Trade Names: Uloric

Drug Class: Xanthine oxidase inhibitor; antigout agent

Preparations: 40- and 80-mg tablets

Dose: For prophylaxis of gout, initially use 40 mg daily if do not achieve target uric acid of less than 6 mg/dL after 4 weeks increase to 80 mg daily. Some patients require 120 mg/day. No dose adjustment required for mild renal impairment but little data with more severe renal impairment (creatinine clearance less than 30 ml/min).

Indications: To treat hyperuricemia in patients with gout

Mechanism of Action: Inhibits formation of uric acid by inhibiting xanthine oxidase; has no anti-inflammatory activity.

Contraindications: Concomitant azathioprine or mercaptopurine

Precautions: When initiating therapy use NSAID or colchicine prophylaxis to reduce risk of acute  attack.

Pregnancy Risk: C

Monitoring: Monitor liver function tests before,  after 2 and 4 months, and then periodically. Uric acid level guides dose; aim to reduce uric acid concentration to <6 mg/dL.

Adverse Effects
Common: Acute gout occurs with increased frequency after starting febuxostat, rash, increased liver function tests, nausea
Rarely: Hypersensitivity, serious skin reactions, hepatic failure, myocardial infarction

Drug Interactions
Azathioprine and mercaptopurine: This is a potentially fatal interaction. Febuxostat decreases metabolism of these agents, leading to toxicity (bone marrow depression). Avoid concurrent use.
Theophylline: Increased theophylline levels
Pegloticase: Urate lowering therapies including febuxostat should be discontinued prior to the use of pegloticase and should not be initiated during  pegloticase therapy.

Patient Instructions: The drug needs to be taken every day (or as prescribed) to lower uric acid and thus prevent gout. It has no effect on the symptoms of gout and will not help when joints hurt.  Do not drink alcohol.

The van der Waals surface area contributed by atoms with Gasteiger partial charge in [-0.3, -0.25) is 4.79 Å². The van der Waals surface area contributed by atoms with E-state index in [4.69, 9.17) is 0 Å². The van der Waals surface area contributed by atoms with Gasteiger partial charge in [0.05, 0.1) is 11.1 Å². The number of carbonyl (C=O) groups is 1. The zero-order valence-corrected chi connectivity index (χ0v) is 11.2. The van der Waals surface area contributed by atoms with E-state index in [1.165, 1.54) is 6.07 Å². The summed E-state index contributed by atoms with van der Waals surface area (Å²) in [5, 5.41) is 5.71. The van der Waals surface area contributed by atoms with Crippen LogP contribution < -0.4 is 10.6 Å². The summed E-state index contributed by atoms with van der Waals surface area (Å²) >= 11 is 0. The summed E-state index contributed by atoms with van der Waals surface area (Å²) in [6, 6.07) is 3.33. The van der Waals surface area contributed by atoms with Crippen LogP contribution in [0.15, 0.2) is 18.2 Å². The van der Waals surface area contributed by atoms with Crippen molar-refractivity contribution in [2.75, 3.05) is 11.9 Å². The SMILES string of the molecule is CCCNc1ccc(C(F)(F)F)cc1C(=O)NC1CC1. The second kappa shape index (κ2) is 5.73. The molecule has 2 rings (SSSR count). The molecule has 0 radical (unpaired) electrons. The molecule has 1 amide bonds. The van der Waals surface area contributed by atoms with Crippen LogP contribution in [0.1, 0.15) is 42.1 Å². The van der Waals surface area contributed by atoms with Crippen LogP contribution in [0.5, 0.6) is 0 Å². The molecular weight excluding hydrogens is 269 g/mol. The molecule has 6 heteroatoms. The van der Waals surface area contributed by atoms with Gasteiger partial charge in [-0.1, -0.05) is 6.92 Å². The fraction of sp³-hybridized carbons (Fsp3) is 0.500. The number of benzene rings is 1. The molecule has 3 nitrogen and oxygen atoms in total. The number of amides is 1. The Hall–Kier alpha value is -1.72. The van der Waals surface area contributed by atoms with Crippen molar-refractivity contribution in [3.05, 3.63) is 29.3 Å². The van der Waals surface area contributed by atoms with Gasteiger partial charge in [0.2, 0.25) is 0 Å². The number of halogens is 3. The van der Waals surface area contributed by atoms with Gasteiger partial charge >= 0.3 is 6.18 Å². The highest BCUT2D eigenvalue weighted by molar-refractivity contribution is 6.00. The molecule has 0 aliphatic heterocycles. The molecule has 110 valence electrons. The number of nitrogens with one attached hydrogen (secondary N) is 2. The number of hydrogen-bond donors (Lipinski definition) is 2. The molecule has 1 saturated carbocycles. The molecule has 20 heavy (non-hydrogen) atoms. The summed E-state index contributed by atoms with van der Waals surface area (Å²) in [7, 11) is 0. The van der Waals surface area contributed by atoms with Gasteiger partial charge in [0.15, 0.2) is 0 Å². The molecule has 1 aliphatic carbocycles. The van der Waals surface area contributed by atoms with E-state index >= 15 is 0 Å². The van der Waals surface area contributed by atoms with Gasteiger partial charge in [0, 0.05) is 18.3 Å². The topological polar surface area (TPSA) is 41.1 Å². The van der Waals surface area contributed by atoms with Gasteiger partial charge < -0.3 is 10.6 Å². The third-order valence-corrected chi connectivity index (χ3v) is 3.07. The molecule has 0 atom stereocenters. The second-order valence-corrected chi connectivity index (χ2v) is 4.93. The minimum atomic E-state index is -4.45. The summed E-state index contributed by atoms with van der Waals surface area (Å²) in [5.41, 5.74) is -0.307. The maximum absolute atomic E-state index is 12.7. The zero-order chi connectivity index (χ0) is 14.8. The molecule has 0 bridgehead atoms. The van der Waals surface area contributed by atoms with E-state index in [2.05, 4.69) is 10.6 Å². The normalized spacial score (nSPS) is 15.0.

Comments:  Xanthine oxidase inhibitors are used primarily to lower the uric acid level in patients with recurrent attacks of acute gout (more than one per year) or patients with tophaceous gout. They are preferred over a uricosuric agent in patients with tophi, renal stones, and impaired renal function. Monitor serum uric acid and titrate dose with aim to decrease to 5–6 mg/dL. Failure to decrease uric acid often indicates poor compliance. Prevent acute attacks of gout with concurrent colchicine or NSAID treatment, particularly in first 3–6 months of therapy. High doses of aspirin are uricosuric but low  doses increase uric acid levels. Many, but not all, patients who are hypersensitive to allopurinol appear to tolerate febuxostat. Febuxostat 80 mg/day  and 120 mg /day  were more effective in lowering uric acid than a suboptimal clinical strategy of a fixed dose (300 mg/day) of allopurinol. Comparison with a titrated dose allopurinol will be of interest.

Clinical Pharmacology: Oral absorption is 50%; 99% protein bound, metabolism by uridine diphosphate glucuronosyltransferases (UGTs), half-life 5-8 hours. If xanthine oxidase inhibitor is discontinued, uric acid concentrations return to pretreatment levels in weeks.

Adapted from: RheumaKnowledgy